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How Do I Know If I Have Trigger Finger and What Can I Do?

Posted on Apr 09, 2014 at

Do you have to use your hands to straighten out or relax your fingers? If you notice that your fingers become sore or tense up then there is a good chance that you have trigger finger. This is a condition that involves the fingers or thumb to lock into place when bent. Don’t ignore it and put yourself through more pain. Do something about it and get the proper trigger finger treatment that you need to get your hands back to normal.
Diagnosis

According to research by WebMD, trigger finger is caused by a repeated movement or strong uses of the finger or thumb. Squeezing and holding a power drill or holding a dumbbell for an extensive period of time can cause trigger finger. A physical examination of the hand and fingers will be observed by your doctor to determine what caused it. Patients with gout, diabetes and arthritis may also suffer from trigger finger.

Symptoms

The symptoms include locking of a thumb or finger in a bent position and when the finger straightens, it may snap and is accompanied by finger joint pain. One of the symptoms of trigger finger is soreness at the base of the finger or thumb. When the soreness progresses, another symptom develops that involves a painful clicking or snapping while bending or straightening the finger. It may force you to avoid bending it to avoid pain. In some instances, the thumb or finger can be locked in a bent position and needs to gently be straightened out with the other hand. Normally the tendons glide easily, but with trigger finger the tendon becomes inflamed which makes it difficult and painful for the finger to straighten. Trigger finger is common in women than men and typically range in people over 30 years old.

What to do

A medical surgeon may provide you with a splint or medication may be able to help relieve the pain and stress, but you need to restrict the movement of the joint in order to fully recover. In some cases a steroid injection may be needed to decrease inflammation. If there are still no signs of improvement then surgery would be the last option to consider in order to properly release the tendon and restore movement to the finger.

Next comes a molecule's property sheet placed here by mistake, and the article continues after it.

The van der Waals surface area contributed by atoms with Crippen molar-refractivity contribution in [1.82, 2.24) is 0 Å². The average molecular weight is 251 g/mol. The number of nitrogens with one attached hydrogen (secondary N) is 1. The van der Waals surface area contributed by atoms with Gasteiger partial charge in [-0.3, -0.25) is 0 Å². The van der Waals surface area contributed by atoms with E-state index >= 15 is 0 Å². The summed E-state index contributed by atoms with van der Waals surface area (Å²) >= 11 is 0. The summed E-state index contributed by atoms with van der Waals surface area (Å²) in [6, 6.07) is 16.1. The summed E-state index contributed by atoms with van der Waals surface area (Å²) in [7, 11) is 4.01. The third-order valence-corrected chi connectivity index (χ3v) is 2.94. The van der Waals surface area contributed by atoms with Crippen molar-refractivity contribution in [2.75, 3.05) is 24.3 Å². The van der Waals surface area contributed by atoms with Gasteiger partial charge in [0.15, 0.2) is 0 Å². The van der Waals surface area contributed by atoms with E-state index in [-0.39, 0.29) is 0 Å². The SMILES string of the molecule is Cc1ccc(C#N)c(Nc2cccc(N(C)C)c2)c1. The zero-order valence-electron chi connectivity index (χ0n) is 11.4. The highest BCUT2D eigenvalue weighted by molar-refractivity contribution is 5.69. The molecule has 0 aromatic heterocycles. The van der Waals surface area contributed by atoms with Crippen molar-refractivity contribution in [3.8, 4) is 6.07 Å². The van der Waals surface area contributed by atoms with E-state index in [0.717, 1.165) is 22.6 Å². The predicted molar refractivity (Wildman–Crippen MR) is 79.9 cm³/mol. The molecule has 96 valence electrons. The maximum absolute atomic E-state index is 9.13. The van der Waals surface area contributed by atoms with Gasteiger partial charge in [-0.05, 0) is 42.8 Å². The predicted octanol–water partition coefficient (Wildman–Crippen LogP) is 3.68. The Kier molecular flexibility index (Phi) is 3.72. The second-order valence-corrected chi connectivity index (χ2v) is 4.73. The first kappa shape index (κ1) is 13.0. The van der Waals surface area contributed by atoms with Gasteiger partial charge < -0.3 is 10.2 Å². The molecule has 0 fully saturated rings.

Recovery

Depending on how bad the case is it may be anywhere from two to six weeks. In more severe cases the patient may need to rest for six to eight weeks. Only then after rest and time you will be able to get full range of motion without pain and tension.

Prevention

It is best to avoid overusing your thumb and fingers. A job that requires frequent use of your hands may not allow you to stop use, but there are precautions that can be taken. Adjust your work so that it limits the use of joints. Remember, like your mind, your joints need to relax every once in a while too. Alternate your activities when possible get your other muscles in use and allow some down time to give your fingers a break. It’s also recommended to rest frequently throughout the day, give your body a chance to rebuild, stretch and relax your fingers and move your body around to keep your blood flowing.

Pay attention to what your fingers are telling you. If you’re in pain or experience unfamiliar tension while making a fist, then see your doctor. It’s unfair to limit yourself of fun or work activities when the pain is just too grueling to cope with. After you get the treatment you need, you’ll see that your hands will have regained its strength and you can go on to enjoy your life again, pain and worry free.

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